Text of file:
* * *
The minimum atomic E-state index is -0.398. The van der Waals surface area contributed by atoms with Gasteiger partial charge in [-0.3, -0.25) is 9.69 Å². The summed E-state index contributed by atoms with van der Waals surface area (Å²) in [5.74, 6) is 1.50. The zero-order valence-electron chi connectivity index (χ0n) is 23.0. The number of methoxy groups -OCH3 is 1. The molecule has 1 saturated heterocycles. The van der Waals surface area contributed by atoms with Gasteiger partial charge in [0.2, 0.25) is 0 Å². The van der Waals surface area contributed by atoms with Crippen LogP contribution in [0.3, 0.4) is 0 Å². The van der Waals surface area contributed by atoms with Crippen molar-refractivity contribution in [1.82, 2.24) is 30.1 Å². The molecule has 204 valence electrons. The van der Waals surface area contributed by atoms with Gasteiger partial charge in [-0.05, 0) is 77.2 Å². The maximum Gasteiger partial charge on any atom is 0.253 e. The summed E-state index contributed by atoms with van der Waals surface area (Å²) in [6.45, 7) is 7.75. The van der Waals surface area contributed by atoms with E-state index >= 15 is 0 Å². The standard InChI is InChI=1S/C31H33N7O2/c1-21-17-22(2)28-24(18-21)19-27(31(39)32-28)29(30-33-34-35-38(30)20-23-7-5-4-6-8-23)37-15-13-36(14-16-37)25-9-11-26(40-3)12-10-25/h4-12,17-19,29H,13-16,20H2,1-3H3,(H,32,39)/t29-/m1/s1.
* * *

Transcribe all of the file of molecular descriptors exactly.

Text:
The minimum atomic E-state index is -0.398. The van der Waals surface area contributed by atoms with Gasteiger partial charge in [-0.3, -0.25) is 9.69 Å². The summed E-state index contributed by atoms with van der Waals surface area (Å²) in [5.74, 6) is 1.50. The zero-order valence-electron chi connectivity index (χ0n) is 23.0. The number of methoxy groups -OCH3 is 1. The molecule has 1 saturated heterocycles. The van der Waals surface area contributed by atoms with Gasteiger partial charge in [0.2, 0.25) is 0 Å². The van der Waals surface area contributed by atoms with Crippen LogP contribution in [0.3, 0.4) is 0 Å². The van der Waals surface area contributed by atoms with Crippen molar-refractivity contribution in [1.82, 2.24) is 30.1 Å². The molecule has 204 valence electrons. The van der Waals surface area contributed by atoms with Gasteiger partial charge in [-0.05, 0) is 77.2 Å². The maximum Gasteiger partial charge on any atom is 0.253 e. The summed E-state index contributed by atoms with van der Waals surface area (Å²) in [6.45, 7) is 7.75. The van der Waals surface area contributed by atoms with E-state index >= 15 is 0 Å². The standard InChI is InChI=1S/C31H33N7O2/c1-21-17-22(2)28-24(18-21)19-27(31(39)32-28)29(30-33-34-35-38(30)20-23-7-5-4-6-8-23)37-15-13-36(14-16-37)25-9-11-26(40-3)12-10-25/h4-12,17-19,29H,13-16,20H2,1-3H3,(H,32,39)/t29-/m1/s1.